If our salvation is our acceptance of God’s “proposal” in the gospel, sanctification is the process by which we are purified in preparation for our wedding day. Salvation is not the end of the process, but the beginning. We are being sanctified and purified here and now, to make us ready for the great marriage to the Bridegroom as described in the Book of Revelation. Those who look upon salvation as a license to sin have completely missed the point. Salvation is the commencement of the divine process of purification and preparation for marriage – to the Savior, Jesus Christ.
Our security is not based upon our perfection (toward which the sanctification process takes us), but rather is based upon His perfection. It is He Who chose us. It is He Who died on the cross of Calvary, bearing the penalty for our sins, and providing the means for our sanctification. It is because of His covenant with us and the perfections of His character that we are assured of heaven. Those who would take sin lightly need to recall the discipline of God upon wicked Israel.
The image of the church as the bride of Christ is one that portrays the eager sense of expectation that every Christian should have regarding the return of our Lord. We, the bride of Christ, should look for the day of our Lord’s return. It should be foremost in our minds. It should be our great desire. We are the bride, and our Bridegroom is soon to return for us. What could bring greater joy to us than His return?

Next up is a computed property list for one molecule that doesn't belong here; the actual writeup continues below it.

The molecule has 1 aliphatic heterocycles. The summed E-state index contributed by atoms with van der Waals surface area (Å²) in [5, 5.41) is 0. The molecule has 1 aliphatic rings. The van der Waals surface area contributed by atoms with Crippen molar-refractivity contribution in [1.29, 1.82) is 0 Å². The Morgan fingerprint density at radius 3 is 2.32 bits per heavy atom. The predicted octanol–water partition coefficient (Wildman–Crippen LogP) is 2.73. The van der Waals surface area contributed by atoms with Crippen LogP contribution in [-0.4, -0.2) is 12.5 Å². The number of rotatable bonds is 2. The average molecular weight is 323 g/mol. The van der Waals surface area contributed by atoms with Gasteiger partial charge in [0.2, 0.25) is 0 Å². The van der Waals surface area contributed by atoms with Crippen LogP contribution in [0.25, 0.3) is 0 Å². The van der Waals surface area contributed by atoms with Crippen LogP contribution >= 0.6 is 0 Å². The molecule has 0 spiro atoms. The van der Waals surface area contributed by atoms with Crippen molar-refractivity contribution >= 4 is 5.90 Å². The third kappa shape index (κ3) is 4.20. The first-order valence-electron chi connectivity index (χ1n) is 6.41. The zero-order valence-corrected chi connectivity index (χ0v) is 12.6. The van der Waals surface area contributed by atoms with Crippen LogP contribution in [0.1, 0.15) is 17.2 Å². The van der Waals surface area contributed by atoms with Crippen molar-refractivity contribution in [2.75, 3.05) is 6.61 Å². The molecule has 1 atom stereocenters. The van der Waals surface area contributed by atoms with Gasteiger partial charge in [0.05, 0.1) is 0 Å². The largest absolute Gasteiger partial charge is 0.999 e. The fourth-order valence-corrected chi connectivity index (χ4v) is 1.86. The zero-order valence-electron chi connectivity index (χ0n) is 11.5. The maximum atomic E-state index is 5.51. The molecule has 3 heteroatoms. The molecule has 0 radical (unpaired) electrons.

Perhaps more than anything else, the imagery of the bride and the Bridegroom describes the believer’s relationship with God in the most intimate and passionate terms possible. There is no human relationship more intimate than that of a husband and wife. There is no love more passionate than the love of husband and wife. The Song of Solomon speaks of this love and intimacy, so much so that we are reluctant to read some portions of this book publicly.
This intimacy and passion is one of the many ways in which Christianity stands head and shoulders above any other religion (not to mention the fact that faith in Christ alone is the only true religion). One kind of religion assures us that we will ourselves become gods, like Jesus “became” god. Some religions view heaven as a mere continuation of the pleasures of this life, with virgins waiting for us if we are faithful enough. Most religions view their relationship with God in terms of fear. They view God as harsh and capricious. They can never be certain that they have done enough to earn their salvation. God is not a God with whom you can enter into an intimate fellowship, but one from whom you must keep your distance. While God is wholly “other,” and cannot look upon sin, He is also the God Who cleanses us from sin so that we may become one with Him. The Christian faith is one that calls for believers to draw near, not to draw back: